Eikev, which begins in Deuteronomy 7, begins the second discourse (sermon) of Moses. It is rich in many areas. The portion’s major theme seems to be a reminder that it has been God that has really protected the people and, as the text states in chapter 9, do not forget that without God’s protective hand, destruction would have ensued. A not so subtle reminder of collective, and personal humility. Likewise, the portion contains the famous line in 8:3 that we “do not live by bread alone”, but we survive on anything “that the Eternal decrees.”
In chapter 10, however, we meet another re-telling by Moses of his Sinai experience which sees this text as a reminder/warning/caution by Moses to the Israelites: “And now, O Israel, what does the Eternal your God demand of you? Only this, to revere the Eternal your God, to walk only in divine paths, to love and serve the eternal your God with all of your heart and soul” (10:12). The Hebrew word “yirah” is a key here. In the newer Reform and Conservative translations of this verse, the word is rendered “revere”. In more traditional translations, the word is “fear”. A traditional commentary asks how one begins to “fear” and is confronted by a text which states that “The beginning of wisdom is the fear of God” (verses in Psalms, Proverbs and Job).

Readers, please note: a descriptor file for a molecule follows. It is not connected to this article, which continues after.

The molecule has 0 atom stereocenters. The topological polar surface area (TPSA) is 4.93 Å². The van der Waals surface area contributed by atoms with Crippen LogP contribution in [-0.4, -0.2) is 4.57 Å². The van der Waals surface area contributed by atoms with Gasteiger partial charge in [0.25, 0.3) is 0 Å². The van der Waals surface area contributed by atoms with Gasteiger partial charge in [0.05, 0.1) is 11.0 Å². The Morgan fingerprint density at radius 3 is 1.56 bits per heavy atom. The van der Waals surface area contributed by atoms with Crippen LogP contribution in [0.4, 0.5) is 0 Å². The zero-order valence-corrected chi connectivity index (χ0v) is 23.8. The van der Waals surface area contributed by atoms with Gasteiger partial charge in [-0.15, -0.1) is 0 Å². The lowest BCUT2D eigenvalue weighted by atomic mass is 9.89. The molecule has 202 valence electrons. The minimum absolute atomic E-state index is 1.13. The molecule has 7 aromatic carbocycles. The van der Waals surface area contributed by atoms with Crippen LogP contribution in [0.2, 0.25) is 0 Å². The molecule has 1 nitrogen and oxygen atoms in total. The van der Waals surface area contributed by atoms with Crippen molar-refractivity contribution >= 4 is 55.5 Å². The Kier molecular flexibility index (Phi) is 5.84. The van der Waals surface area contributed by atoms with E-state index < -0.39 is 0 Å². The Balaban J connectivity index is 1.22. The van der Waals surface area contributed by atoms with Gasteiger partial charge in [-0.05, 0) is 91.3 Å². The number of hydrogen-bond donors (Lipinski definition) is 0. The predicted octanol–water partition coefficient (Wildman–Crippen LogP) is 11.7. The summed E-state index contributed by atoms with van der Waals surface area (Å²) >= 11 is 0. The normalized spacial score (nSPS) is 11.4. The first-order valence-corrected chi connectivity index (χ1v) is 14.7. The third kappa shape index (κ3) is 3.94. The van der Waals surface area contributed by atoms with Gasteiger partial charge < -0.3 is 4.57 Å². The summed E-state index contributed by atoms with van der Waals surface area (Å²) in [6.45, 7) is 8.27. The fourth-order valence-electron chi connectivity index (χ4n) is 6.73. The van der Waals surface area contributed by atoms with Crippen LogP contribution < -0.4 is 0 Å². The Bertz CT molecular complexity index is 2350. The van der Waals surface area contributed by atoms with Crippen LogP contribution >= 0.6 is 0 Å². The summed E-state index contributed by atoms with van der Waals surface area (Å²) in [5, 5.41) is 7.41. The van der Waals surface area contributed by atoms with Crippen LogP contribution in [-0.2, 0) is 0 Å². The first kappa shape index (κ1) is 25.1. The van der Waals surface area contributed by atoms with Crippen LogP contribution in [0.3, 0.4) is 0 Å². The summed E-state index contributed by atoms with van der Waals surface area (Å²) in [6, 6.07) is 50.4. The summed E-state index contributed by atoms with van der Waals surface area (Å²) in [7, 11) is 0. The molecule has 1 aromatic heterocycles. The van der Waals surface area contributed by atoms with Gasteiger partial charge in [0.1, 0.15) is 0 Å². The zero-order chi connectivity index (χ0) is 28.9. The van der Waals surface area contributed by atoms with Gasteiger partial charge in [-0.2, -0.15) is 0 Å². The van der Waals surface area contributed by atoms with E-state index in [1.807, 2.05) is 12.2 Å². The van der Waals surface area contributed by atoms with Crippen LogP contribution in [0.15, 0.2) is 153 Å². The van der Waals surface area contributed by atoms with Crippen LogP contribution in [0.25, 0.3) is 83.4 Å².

How can this begin to relate to us? Many of us have achieved a level of life experience which has allowed us to acquire life experience based wisdom. This is not book knowledge, but, in many ways, real knowledge of the ways of life and the world, relationships and such. Part of that wisdom is the understanding, alluded to in the verses of chapter 9, that we are not isolated souls, but rather part of something larger than our own singular self. That realization is met, as we age, with the reality of our own mortality. This linkage of seeing our self as part of a larger “whole” and that we are mortal, is the real beginning of wisdom. That reality is often met with genuine fear (fear of the unknown, of oblivion) which can, if we understand it, lead to a sense of awe and reverence for life itself. Once we come to understand that life is temporal and subject to so much that we cannot control we can, if we “choose”, stand in awe and reverence of life and in doing so, we grow spiritually and achieve a true sense of reverence and wisdom. This choosing to revere life’s fragility is a true act of faith, I feel, and not everyone chooses to do this. Once again, this “leap” of faith is up to us.
Rabbi Richard F Address